Robert I. Strozier, Armstrong State University English professor emeritus, will present the reading on Dec. 11. The event is free and open to the public.
“This is our 27th annual reading of a ‘A Christmas Memory,’” says the home’s administrator, Cody Shelley. “This is a tradition that goes all the way to the founding of the Flannery O’Connor Childhood Home.”
“I’ve been doing this reading since the 1990s,” Strozier says. “It’s always been one of my favorite stories. I read it and followed it in school.”
At the time of the first reading, Capote was best known for his true crime book, “In Cold Blood.”
“People couldn’t believe this is the same guy who wrote ‘A Christmas Memory,’” Strozier says. “He had that kind of incredible range as an artist. He was not limited.
“It’s not a monumental piece like Dickens’ story, ‘A Christmas Carol.’ But it is representative of the culture and the time.
“When I first read it, Capote was virtually my age,” Strozier says. “I was born in 1929, he was born in 1923, so we’re almost the same generation.”
Strozier helped found the Flannery O’Connor Childhood Home. In 1989, the house was purchased by Armstrong State University President Robert Burnett and professors Hugh Brown and Strozier.
That led to the founding of the Flannery O’Connor Childhood Home Foundation. The foundation furnished the house to look as it would have when O’Connor and her parents lived there.
“We appealed to the community,” Strozier says. “We talked to the O’Connor family and raised a bunch of money and were able to make a down payment on the house.
“We were able to buy the house from the O’Connor family,” Strozier says. “We began giving talks in the house.”
The reading of “A Christmas Memory” has always been popular.
“It’s usually packed,” Strozier says. “We’ve had 50 to 80 people.
“This story is reflective of our Southern culture, where Charles Dickens reflects world culture. The story is very Southern, and it was written during the Depression years.
“We were children growing up in the Great Depression,” Strozier says. “I was born in the year the Great Depression began.”
The story does have some similarities to a Dickens story.
“It’s about a helpless boy who is taking care of elderly folk and he makes the most of the time in his life by enjoying what he loves to do,” Strozier says. “It’s a very poignant, loving tale. You have to like it.”
Capote’s story was “absolutely autobiographical,” Strozier says.
“The boy in the story has been abandoned by his family, with his mother living in New York and his father living in New Orleans,” Strozier says. “He never sees them when he’s growing up.
“When Capote was about 7 or 8 years old, his mother ran off with her lover and moved to New York. His father lived in the bordello section of New Orleans.
“Capote lived with three or four elderly women in Alabama and Louisiana,” Strozier says. “He never saw his parents.”
The story is a familiar one to people who lived during the Depression, Strozier says. Both he and his wife, Helen, lived with their parents, but had numerous elderly relatives they visited often.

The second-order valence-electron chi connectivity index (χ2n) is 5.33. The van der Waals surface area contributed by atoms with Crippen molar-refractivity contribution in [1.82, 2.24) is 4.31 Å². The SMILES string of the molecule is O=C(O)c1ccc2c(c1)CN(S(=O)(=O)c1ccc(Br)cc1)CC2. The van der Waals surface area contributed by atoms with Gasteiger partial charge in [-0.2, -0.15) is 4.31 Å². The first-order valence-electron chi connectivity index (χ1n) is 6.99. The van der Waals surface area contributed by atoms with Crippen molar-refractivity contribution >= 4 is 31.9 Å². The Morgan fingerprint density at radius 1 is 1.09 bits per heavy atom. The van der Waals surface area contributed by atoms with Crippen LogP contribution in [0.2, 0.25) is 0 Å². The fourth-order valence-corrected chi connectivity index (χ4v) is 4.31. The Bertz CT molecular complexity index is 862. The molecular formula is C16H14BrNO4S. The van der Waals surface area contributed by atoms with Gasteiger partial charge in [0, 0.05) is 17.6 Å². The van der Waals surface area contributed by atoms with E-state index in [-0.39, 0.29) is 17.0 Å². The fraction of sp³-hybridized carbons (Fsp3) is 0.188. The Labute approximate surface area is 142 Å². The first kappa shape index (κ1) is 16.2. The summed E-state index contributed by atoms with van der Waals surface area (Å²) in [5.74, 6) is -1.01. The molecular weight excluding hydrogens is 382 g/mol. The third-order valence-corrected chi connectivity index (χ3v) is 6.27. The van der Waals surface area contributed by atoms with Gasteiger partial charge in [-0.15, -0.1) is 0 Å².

“The story is very poignant from the point of our experience,” Strozier says. “It’s easy to fall into that story in that respect.
“It’s a very Southern story. The language is very Southern.
“We have to remember Southern literature practically didn’t exist in the 19th century, except for oral tradition,” he says. “This story is good for that reason.”
Much of the language in the story echoes that of a storyteller, Strozier says.
“That’s what makes it powerful,” he says. “When someone is telling a good story, we sit down and listen to it.”
The Flannery O’Connor Childhood Home today is a historic house museum. O’Connor lived in the house until just before her 13th birthday, when she and her parents moved to Milledgeville in 1940 to live on Andalusia Farm.
Her father had been diagnosed with systemic lupus erythematosus in 1937 and he died in 1941. O’Connor and her mother continued to live in Milledgeville.
Later in life, O’Connor was diagnosed with the same form of lupus that killed her father. She returned to Andalusia and died in 1964 at the age of 39.
O’Connor used to tell her friends to pile into the bathtub so she could read to them. While the Flannery O’Connor Childhood Home would be the perfect setting for a reading of the author’s stories, it will never happen.
“For copyright reasons, we can’t read Flannery’s stories at the home,” Shelley says. “’A Christmas Memory’ is a fabulous Christmas story.”
A high-quality recording will be made of this year’s reading, Shelley says.
“Dr. Strozier has an amazing voice,” she says. “He has a wonderful Southern accent that is perfect for this reading and we are grateful every time he does it.”
The entire neighborhood surrounding the house, which stands at 207 E. Charlton St., was familiar to O’Connor.
“She was born a block away in the original St. Joseph’s Hospital,” Shelley says. “We have the reading in the parlor just where they celebrated Christmas.
“I just got the Christmas tree up and it’s so beautiful. I’m thrilled to have everyone come here.
“It’s a small space,” she says. “We have the doors open at 3:15 p.m. and squeeze in as many as we can. We try not to turn anyone away.”
While the reading is free, guests can help the foundation by making a purchase in the home’s gift shop.
“We’re definitely pushing ‘shop local,’” Shelley says. “We have Flannery’s books, T-shirts and other items so you can stock up on Flannery swag while you’re here.”
IF YOU GO
What: Annual holiday reading of ‘A Christmas Memory’
When: 4 p.m. Dec. 11
Where: Flannery O’Connor Childhood Home, 207 E. Charlton St.